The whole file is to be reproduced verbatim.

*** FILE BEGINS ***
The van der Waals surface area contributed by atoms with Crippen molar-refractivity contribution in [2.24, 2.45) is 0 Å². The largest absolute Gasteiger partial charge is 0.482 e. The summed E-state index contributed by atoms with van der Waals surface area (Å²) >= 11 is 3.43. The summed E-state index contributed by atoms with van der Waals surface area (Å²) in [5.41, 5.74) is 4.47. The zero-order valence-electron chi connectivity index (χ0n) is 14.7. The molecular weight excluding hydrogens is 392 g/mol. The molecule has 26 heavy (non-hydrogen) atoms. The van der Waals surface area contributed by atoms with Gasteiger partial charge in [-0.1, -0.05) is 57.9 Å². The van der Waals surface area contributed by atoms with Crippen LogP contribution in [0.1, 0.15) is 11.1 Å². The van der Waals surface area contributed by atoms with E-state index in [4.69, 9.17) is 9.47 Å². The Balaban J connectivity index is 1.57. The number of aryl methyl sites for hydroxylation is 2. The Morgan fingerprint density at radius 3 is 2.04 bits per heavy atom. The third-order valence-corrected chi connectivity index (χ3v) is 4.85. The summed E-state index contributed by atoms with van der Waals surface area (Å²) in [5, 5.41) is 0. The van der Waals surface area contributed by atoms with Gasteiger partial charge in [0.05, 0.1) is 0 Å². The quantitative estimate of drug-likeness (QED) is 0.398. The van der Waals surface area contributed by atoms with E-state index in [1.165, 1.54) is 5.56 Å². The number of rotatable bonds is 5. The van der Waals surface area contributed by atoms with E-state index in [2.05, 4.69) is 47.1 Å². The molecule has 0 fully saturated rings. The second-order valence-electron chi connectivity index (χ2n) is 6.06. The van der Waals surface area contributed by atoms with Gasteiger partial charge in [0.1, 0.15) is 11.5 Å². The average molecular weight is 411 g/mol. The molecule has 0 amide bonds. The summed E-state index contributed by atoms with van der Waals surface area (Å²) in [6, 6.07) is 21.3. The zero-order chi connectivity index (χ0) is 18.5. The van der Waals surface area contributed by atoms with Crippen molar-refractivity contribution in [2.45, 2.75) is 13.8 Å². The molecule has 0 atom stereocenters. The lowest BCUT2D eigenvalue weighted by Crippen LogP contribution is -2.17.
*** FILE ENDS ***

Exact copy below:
The van der Waals surface area contributed by atoms with Crippen molar-refractivity contribution in [2.24, 2.45) is 0 Å². The largest absolute Gasteiger partial charge is 0.482 e. The summed E-state index contributed by atoms with van der Waals surface area (Å²) >= 11 is 3.43. The summed E-state index contributed by atoms with van der Waals surface area (Å²) in [5.41, 5.74) is 4.47. The zero-order valence-electron chi connectivity index (χ0n) is 14.7. The molecular weight excluding hydrogens is 392 g/mol. The molecule has 26 heavy (non-hydrogen) atoms. The van der Waals surface area contributed by atoms with Gasteiger partial charge in [-0.1, -0.05) is 57.9 Å². The van der Waals surface area contributed by atoms with Crippen LogP contribution in [0.1, 0.15) is 11.1 Å². The van der Waals surface area contributed by atoms with E-state index in [4.69, 9.17) is 9.47 Å². The Balaban J connectivity index is 1.57. The number of aryl methyl sites for hydroxylation is 2. The Morgan fingerprint density at radius 3 is 2.04 bits per heavy atom. The third-order valence-corrected chi connectivity index (χ3v) is 4.85. The summed E-state index contributed by atoms with van der Waals surface area (Å²) in [5, 5.41) is 0. The van der Waals surface area contributed by atoms with Gasteiger partial charge in [0.05, 0.1) is 0 Å². The quantitative estimate of drug-likeness (QED) is 0.398. The van der Waals surface area contributed by atoms with E-state index in [1.165, 1.54) is 5.56 Å². The number of rotatable bonds is 5. The van der Waals surface area contributed by atoms with E-state index in [2.05, 4.69) is 47.1 Å². The molecule has 0 fully saturated rings. The second-order valence-electron chi connectivity index (χ2n) is 6.06. The van der Waals surface area contributed by atoms with Gasteiger partial charge in [0.1, 0.15) is 11.5 Å². The average molecular weight is 411 g/mol. The molecule has 0 amide bonds. The summed E-state index contributed by atoms with van der Waals surface area (Å²) in [6, 6.07) is 21.3. The zero-order chi connectivity index (χ0) is 18.5. The van der Waals surface area contributed by atoms with Crippen molar-refractivity contribution in [2.45, 2.75) is 13.8 Å². The molecule has 0 atom stereocenters. The lowest BCUT2D eigenvalue weighted by Crippen LogP contribution is -2.17.